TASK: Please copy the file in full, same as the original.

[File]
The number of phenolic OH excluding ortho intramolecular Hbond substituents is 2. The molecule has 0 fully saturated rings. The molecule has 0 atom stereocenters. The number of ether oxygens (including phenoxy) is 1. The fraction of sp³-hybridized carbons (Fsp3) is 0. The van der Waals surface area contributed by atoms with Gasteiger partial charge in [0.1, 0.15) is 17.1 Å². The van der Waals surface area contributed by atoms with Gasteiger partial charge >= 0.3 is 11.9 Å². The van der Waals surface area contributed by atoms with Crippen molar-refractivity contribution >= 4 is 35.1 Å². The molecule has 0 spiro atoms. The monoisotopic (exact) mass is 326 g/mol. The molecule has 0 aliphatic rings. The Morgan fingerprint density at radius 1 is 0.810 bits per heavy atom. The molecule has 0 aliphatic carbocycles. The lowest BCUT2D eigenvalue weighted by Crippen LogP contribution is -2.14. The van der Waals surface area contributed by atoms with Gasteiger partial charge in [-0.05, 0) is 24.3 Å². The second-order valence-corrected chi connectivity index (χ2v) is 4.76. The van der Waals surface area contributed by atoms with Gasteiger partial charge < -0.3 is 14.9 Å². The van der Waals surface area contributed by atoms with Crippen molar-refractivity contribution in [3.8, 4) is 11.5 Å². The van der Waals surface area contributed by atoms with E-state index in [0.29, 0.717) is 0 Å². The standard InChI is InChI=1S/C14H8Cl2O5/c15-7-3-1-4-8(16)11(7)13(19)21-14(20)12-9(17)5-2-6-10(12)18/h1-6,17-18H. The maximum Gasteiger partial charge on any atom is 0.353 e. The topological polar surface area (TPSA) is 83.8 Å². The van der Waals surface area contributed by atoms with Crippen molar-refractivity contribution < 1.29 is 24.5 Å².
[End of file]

The number of phenolic OH excluding ortho intramolecular Hbond substituents is 2. The molecule has 0 fully saturated rings. The molecule has 0 atom stereocenters. The number of ether oxygens (including phenoxy) is 1. The fraction of sp³-hybridized carbons (Fsp3) is 0. The van der Waals surface area contributed by atoms with Gasteiger partial charge in [0.1, 0.15) is 17.1 Å². The van der Waals surface area contributed by atoms with Gasteiger partial charge >= 0.3 is 11.9 Å². The van der Waals surface area contributed by atoms with Crippen molar-refractivity contribution >= 4 is 35.1 Å². The molecule has 0 spiro atoms. The monoisotopic (exact) mass is 326 g/mol. The molecule has 0 aliphatic rings. The Morgan fingerprint density at radius 1 is 0.810 bits per heavy atom. The molecule has 0 aliphatic carbocycles. The lowest BCUT2D eigenvalue weighted by Crippen LogP contribution is -2.14. The van der Waals surface area contributed by atoms with Gasteiger partial charge in [-0.05, 0) is 24.3 Å². The second-order valence-corrected chi connectivity index (χ2v) is 4.76. The van der Waals surface area contributed by atoms with Gasteiger partial charge < -0.3 is 14.9 Å². The van der Waals surface area contributed by atoms with Crippen molar-refractivity contribution in [3.8, 4) is 11.5 Å². The van der Waals surface area contributed by atoms with E-state index in [0.29, 0.717) is 0 Å². The standard InChI is InChI=1S/C14H8Cl2O5/c15-7-3-1-4-8(16)11(7)13(19)21-14(20)12-9(17)5-2-6-10(12)18/h1-6,17-18H. The maximum Gasteiger partial charge on any atom is 0.353 e. The topological polar surface area (TPSA) is 83.8 Å². The van der Waals surface area contributed by atoms with Crippen molar-refractivity contribution < 1.29 is 24.5 Å².